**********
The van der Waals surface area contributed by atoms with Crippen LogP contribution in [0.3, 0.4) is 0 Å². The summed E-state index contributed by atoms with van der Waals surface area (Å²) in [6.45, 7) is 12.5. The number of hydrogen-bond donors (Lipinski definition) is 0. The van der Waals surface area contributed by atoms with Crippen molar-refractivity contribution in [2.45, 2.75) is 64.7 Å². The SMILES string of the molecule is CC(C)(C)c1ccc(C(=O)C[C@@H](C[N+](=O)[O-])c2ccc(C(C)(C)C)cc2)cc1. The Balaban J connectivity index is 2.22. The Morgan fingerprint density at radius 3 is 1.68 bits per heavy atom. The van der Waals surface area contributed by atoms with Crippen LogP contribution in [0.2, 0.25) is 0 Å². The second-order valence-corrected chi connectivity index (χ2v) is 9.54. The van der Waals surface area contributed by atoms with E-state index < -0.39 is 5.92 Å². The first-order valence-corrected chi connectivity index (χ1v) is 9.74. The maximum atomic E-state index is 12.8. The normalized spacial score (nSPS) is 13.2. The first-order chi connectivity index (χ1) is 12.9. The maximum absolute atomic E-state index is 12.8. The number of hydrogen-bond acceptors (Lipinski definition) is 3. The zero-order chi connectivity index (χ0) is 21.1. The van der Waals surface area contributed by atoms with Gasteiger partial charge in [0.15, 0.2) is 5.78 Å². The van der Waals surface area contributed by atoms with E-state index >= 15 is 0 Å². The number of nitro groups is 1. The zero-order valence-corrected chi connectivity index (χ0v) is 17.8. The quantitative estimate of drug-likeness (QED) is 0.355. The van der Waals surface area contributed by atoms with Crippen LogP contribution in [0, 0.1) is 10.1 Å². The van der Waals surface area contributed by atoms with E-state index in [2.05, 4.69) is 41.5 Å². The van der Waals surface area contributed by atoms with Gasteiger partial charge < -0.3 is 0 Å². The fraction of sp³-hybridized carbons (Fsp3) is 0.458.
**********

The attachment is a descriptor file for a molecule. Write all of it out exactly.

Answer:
The van der Waals surface area contributed by atoms with Crippen LogP contribution in [0.3, 0.4) is 0 Å². The summed E-state index contributed by atoms with van der Waals surface area (Å²) in [6.45, 7) is 12.5. The number of hydrogen-bond donors (Lipinski definition) is 0. The van der Waals surface area contributed by atoms with Crippen molar-refractivity contribution in [2.45, 2.75) is 64.7 Å². The SMILES string of the molecule is CC(C)(C)c1ccc(C(=O)C[C@@H](C[N+](=O)[O-])c2ccc(C(C)(C)C)cc2)cc1. The Balaban J connectivity index is 2.22. The Morgan fingerprint density at radius 3 is 1.68 bits per heavy atom. The van der Waals surface area contributed by atoms with Crippen LogP contribution in [0.2, 0.25) is 0 Å². The second-order valence-corrected chi connectivity index (χ2v) is 9.54. The van der Waals surface area contributed by atoms with E-state index < -0.39 is 5.92 Å². The first-order valence-corrected chi connectivity index (χ1v) is 9.74. The maximum atomic E-state index is 12.8. The normalized spacial score (nSPS) is 13.2. The first-order chi connectivity index (χ1) is 12.9. The maximum absolute atomic E-state index is 12.8. The number of hydrogen-bond acceptors (Lipinski definition) is 3. The zero-order chi connectivity index (χ0) is 21.1. The van der Waals surface area contributed by atoms with Gasteiger partial charge in [0.15, 0.2) is 5.78 Å². The van der Waals surface area contributed by atoms with E-state index >= 15 is 0 Å². The number of nitro groups is 1. The zero-order valence-corrected chi connectivity index (χ0v) is 17.8. The quantitative estimate of drug-likeness (QED) is 0.355. The van der Waals surface area contributed by atoms with Crippen LogP contribution in [0, 0.1) is 10.1 Å². The van der Waals surface area contributed by atoms with E-state index in [2.05, 4.69) is 41.5 Å². The van der Waals surface area contributed by atoms with Gasteiger partial charge < -0.3 is 0 Å². The fraction of sp³-hybridized carbons (Fsp3) is 0.458.